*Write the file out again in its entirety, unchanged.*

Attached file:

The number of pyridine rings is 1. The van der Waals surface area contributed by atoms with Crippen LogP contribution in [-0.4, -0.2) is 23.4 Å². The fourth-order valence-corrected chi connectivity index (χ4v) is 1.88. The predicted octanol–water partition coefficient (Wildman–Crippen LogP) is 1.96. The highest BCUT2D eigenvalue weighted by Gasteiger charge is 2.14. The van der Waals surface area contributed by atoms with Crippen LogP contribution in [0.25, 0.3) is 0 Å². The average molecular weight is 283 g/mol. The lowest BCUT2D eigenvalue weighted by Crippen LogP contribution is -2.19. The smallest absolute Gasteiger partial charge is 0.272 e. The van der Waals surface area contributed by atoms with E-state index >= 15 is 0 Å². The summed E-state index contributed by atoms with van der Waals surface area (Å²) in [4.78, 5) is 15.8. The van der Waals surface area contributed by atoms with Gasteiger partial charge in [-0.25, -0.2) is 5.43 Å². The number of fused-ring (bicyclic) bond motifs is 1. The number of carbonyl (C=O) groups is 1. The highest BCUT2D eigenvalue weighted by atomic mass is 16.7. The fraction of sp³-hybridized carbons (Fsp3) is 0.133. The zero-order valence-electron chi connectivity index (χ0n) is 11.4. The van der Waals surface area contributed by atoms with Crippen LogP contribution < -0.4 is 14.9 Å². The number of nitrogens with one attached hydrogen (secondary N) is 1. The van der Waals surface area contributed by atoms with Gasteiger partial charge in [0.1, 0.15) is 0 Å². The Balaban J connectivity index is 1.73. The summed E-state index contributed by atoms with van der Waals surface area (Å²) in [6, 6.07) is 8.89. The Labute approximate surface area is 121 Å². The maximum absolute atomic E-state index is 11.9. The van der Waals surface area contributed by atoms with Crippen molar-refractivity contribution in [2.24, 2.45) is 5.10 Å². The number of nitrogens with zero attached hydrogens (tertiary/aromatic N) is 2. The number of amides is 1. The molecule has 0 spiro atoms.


The number of pyridine rings is 1. The van der Waals surface area contributed by atoms with Crippen LogP contribution in [-0.4, -0.2) is 23.4 Å². The fourth-order valence-corrected chi connectivity index (χ4v) is 1.88. The predicted octanol–water partition coefficient (Wildman–Crippen LogP) is 1.96. The highest BCUT2D eigenvalue weighted by Gasteiger charge is 2.14. The van der Waals surface area contributed by atoms with Crippen LogP contribution in [0.25, 0.3) is 0 Å². The average molecular weight is 283 g/mol. The lowest BCUT2D eigenvalue weighted by Crippen LogP contribution is -2.19. The smallest absolute Gasteiger partial charge is 0.272 e. The van der Waals surface area contributed by atoms with E-state index >= 15 is 0 Å². The summed E-state index contributed by atoms with van der Waals surface area (Å²) in [4.78, 5) is 15.8. The van der Waals surface area contributed by atoms with Gasteiger partial charge in [-0.25, -0.2) is 5.43 Å². The number of fused-ring (bicyclic) bond motifs is 1. The number of carbonyl (C=O) groups is 1. The highest BCUT2D eigenvalue weighted by atomic mass is 16.7. The fraction of sp³-hybridized carbons (Fsp3) is 0.133. The zero-order valence-electron chi connectivity index (χ0n) is 11.4. The van der Waals surface area contributed by atoms with Crippen LogP contribution < -0.4 is 14.9 Å². The number of nitrogens with one attached hydrogen (secondary N) is 1. The van der Waals surface area contributed by atoms with Gasteiger partial charge in [0.1, 0.15) is 0 Å². The Balaban J connectivity index is 1.73. The summed E-state index contributed by atoms with van der Waals surface area (Å²) in [6, 6.07) is 8.89. The Labute approximate surface area is 121 Å². The maximum absolute atomic E-state index is 11.9. The van der Waals surface area contributed by atoms with Crippen molar-refractivity contribution in [2.24, 2.45) is 5.10 Å². The number of nitrogens with zero attached hydrogens (tertiary/aromatic N) is 2. The number of amides is 1. The molecule has 0 spiro atoms.